The first generations of typewriters, in the last 25 years of the 19th century and the first decades of the 20th, spurred the invention and production of a great number of forms of typewriter desks.
All of the early typewriter desks were extremely sturdy affairs since the early typewriters were not electric and could be operated only by constant pounding on the keys by the user. The pounding could have gradually destroyed several traditional desks.
The early typewriter desks often had in common some form of device or method for hiding the typewriter or getting it out of the way within the desk, by swivelling it or turning it. In those days typewriters were very costly machines which one tried to protect from dust or accidents . They were also very ungainly or even ugly to those unfamiliar with them, and getting them out of sight was useful for aesthetic reasons.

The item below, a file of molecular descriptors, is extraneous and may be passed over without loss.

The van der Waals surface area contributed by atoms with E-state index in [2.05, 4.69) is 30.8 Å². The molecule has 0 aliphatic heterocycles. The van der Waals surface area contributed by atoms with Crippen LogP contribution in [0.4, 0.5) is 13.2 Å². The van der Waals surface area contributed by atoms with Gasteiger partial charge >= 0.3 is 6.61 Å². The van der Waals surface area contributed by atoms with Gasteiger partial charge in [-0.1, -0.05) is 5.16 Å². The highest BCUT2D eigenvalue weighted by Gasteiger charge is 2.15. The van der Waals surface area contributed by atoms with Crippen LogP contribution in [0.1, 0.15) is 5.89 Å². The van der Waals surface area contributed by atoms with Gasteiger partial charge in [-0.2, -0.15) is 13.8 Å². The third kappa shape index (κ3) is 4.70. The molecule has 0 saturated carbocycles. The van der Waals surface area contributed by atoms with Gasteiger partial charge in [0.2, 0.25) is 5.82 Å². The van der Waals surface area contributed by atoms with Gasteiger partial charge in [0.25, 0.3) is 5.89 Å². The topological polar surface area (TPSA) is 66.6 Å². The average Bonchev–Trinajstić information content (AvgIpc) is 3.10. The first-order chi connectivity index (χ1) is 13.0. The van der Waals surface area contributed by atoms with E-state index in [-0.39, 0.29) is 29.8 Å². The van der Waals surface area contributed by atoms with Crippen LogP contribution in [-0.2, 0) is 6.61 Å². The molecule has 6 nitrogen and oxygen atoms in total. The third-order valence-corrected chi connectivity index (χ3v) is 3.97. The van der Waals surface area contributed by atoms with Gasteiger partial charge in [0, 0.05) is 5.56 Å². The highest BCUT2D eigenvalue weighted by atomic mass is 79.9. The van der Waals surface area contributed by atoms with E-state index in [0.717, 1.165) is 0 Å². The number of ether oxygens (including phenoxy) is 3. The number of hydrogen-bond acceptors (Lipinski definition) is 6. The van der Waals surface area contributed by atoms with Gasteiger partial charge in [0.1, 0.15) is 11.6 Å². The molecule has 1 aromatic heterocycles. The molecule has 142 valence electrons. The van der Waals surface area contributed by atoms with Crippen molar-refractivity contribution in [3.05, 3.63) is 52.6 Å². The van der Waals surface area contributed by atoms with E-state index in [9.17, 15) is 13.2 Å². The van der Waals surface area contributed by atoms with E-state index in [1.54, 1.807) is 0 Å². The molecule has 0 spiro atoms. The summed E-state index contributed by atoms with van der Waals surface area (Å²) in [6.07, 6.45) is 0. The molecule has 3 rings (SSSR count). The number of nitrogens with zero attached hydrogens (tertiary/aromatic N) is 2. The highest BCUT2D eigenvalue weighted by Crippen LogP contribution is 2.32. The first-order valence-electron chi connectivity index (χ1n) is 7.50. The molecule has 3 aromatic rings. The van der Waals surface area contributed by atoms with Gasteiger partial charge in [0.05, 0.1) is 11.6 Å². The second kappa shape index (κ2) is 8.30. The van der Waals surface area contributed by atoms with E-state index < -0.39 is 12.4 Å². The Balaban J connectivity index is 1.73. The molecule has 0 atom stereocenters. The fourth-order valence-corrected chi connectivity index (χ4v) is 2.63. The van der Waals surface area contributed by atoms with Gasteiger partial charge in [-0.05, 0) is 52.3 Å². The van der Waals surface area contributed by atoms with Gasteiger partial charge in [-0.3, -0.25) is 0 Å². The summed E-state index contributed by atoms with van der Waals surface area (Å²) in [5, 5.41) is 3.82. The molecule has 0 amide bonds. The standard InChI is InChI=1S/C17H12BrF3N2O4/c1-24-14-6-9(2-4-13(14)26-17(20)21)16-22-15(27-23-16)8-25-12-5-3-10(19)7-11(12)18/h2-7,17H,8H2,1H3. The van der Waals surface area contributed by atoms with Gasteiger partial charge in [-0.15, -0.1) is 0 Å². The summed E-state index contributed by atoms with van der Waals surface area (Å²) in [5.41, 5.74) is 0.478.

After World War I typewriters gradualy became less costly and the typewriter desk was more or less standardised in two forms: One was a small mobile desk incorporating four wheels with brakes, the other was an "L" shaped desk with a "normal" height section for reading and handwriting and a lower section for the typewriter.
See also the list of desk forms and types.